Abstract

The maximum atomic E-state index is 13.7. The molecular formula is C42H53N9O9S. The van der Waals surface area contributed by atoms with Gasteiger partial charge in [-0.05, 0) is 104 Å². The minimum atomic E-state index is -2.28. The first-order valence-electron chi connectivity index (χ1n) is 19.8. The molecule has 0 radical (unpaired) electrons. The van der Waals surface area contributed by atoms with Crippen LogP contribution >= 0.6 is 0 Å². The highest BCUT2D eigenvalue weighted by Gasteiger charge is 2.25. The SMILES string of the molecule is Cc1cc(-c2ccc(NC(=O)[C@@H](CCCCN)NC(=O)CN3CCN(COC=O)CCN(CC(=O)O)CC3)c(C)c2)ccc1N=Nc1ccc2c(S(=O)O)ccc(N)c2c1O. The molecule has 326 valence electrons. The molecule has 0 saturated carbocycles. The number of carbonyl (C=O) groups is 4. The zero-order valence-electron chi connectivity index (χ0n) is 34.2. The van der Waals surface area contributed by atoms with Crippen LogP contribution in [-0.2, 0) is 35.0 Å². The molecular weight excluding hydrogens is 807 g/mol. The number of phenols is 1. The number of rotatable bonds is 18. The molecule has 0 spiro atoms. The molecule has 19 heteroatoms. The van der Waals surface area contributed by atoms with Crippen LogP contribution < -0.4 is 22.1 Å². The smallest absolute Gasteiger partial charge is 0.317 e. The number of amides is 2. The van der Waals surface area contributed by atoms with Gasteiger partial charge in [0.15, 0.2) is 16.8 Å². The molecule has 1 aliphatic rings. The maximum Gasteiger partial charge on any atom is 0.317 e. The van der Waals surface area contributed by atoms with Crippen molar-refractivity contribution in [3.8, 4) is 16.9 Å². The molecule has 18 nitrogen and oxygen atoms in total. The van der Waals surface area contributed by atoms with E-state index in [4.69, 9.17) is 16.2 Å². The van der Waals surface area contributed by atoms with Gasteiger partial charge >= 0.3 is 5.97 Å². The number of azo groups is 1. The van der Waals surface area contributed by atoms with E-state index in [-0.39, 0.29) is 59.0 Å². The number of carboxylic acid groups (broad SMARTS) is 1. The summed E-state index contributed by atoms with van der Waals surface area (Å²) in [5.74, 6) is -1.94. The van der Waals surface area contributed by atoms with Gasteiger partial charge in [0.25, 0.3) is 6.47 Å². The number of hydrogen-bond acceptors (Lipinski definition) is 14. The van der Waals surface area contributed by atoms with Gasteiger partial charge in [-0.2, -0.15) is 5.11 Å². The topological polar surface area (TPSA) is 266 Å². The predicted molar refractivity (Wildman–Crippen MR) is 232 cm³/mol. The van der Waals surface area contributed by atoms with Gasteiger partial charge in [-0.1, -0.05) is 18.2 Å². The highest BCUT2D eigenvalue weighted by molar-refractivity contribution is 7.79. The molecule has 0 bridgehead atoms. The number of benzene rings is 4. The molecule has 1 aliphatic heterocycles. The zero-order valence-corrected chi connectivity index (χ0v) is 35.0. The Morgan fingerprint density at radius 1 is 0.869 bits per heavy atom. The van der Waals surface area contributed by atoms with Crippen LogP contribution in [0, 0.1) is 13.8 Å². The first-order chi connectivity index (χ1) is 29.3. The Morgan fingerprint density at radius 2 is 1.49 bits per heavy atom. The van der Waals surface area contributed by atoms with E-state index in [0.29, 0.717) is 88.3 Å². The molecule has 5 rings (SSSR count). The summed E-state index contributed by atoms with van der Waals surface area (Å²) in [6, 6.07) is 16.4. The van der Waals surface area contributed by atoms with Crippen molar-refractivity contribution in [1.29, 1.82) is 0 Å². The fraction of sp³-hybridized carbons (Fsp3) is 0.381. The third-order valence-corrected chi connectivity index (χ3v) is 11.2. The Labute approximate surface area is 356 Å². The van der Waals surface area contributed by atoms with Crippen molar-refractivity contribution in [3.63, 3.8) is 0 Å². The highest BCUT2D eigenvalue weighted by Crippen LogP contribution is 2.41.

The 1990s, the "decade of the brain", witnessed major advances in the study of visual perception, cognition, and consciousness. Impressive techniques in neurophysiology, neuroanatomy, neuropsychology, electrophysiology, psychophysics and brain-imaging were developed to address how the nervous system transforms and represents visual inputs. Many of these advances have dealt with the steady-state properties of processing. To complement this "steady-state approach", more recent research emphasized the importance of dynamic aspects of visual processing. Visual masking has been a paradigm of choice for more than a century when it comes to the study of dynamic vision. A recent workshop, held in Delmenhorst, Germany, brought together an international group of researchers to present state-of-the-art research on dynamic visual processing with a focus on visual masking. This special issue presents peer-reviewed contributions by the workshop participants and provides a contemporary synthesis of how visual masking can inform the dynamics of human perception, cognition, and consciousness

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